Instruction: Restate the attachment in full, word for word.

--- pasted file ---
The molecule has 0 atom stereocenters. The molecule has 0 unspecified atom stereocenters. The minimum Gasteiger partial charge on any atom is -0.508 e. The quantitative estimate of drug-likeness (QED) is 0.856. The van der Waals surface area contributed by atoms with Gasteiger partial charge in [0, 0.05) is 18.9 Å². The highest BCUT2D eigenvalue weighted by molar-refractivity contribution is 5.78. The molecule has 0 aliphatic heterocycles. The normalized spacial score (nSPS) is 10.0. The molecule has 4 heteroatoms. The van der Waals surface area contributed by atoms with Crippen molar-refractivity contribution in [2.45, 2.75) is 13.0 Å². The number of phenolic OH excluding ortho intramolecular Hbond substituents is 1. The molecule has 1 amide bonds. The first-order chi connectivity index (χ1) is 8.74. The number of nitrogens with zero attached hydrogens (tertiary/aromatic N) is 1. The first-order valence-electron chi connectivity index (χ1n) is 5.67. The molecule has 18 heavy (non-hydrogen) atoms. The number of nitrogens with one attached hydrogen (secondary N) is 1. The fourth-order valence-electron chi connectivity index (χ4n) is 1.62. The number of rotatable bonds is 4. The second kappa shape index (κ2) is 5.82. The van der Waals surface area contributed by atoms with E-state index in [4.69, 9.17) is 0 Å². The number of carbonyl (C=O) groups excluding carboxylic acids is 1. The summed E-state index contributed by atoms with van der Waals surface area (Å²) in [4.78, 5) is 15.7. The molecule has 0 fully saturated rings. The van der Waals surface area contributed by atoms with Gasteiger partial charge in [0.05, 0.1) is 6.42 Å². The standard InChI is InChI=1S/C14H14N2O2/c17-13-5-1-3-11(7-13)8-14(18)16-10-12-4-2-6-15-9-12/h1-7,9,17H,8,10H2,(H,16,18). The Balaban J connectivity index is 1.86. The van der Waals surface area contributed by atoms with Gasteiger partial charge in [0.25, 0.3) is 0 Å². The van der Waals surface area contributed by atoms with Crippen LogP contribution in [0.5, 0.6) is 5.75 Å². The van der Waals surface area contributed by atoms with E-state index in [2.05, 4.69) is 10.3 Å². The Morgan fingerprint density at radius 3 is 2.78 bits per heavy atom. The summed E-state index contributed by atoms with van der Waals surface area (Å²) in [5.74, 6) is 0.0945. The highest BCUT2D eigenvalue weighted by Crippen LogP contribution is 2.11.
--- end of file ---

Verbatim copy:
The molecule has 0 atom stereocenters. The molecule has 0 unspecified atom stereocenters. The minimum Gasteiger partial charge on any atom is -0.508 e. The quantitative estimate of drug-likeness (QED) is 0.856. The van der Waals surface area contributed by atoms with Gasteiger partial charge in [0, 0.05) is 18.9 Å². The highest BCUT2D eigenvalue weighted by molar-refractivity contribution is 5.78. The molecule has 0 aliphatic heterocycles. The normalized spacial score (nSPS) is 10.0. The molecule has 4 heteroatoms. The van der Waals surface area contributed by atoms with Crippen molar-refractivity contribution in [2.45, 2.75) is 13.0 Å². The number of phenolic OH excluding ortho intramolecular Hbond substituents is 1. The molecule has 1 amide bonds. The first-order chi connectivity index (χ1) is 8.74. The number of nitrogens with zero attached hydrogens (tertiary/aromatic N) is 1. The first-order valence-electron chi connectivity index (χ1n) is 5.67. The molecule has 18 heavy (non-hydrogen) atoms. The number of nitrogens with one attached hydrogen (secondary N) is 1. The fourth-order valence-electron chi connectivity index (χ4n) is 1.62. The number of rotatable bonds is 4. The second kappa shape index (κ2) is 5.82. The van der Waals surface area contributed by atoms with E-state index in [4.69, 9.17) is 0 Å². The number of carbonyl (C=O) groups excluding carboxylic acids is 1. The summed E-state index contributed by atoms with van der Waals surface area (Å²) in [4.78, 5) is 15.7. The molecule has 0 fully saturated rings. The van der Waals surface area contributed by atoms with Gasteiger partial charge in [0.05, 0.1) is 6.42 Å². The standard InChI is InChI=1S/C14H14N2O2/c17-13-5-1-3-11(7-13)8-14(18)16-10-12-4-2-6-15-9-12/h1-7,9,17H,8,10H2,(H,16,18). The Balaban J connectivity index is 1.86. The van der Waals surface area contributed by atoms with Gasteiger partial charge in [0.25, 0.3) is 0 Å². The van der Waals surface area contributed by atoms with Crippen LogP contribution in [0.5, 0.6) is 5.75 Å². The van der Waals surface area contributed by atoms with E-state index in [2.05, 4.69) is 10.3 Å². The Morgan fingerprint density at radius 3 is 2.78 bits per heavy atom. The summed E-state index contributed by atoms with van der Waals surface area (Å²) in [5.74, 6) is 0.0945. The highest BCUT2D eigenvalue weighted by Crippen LogP contribution is 2.11.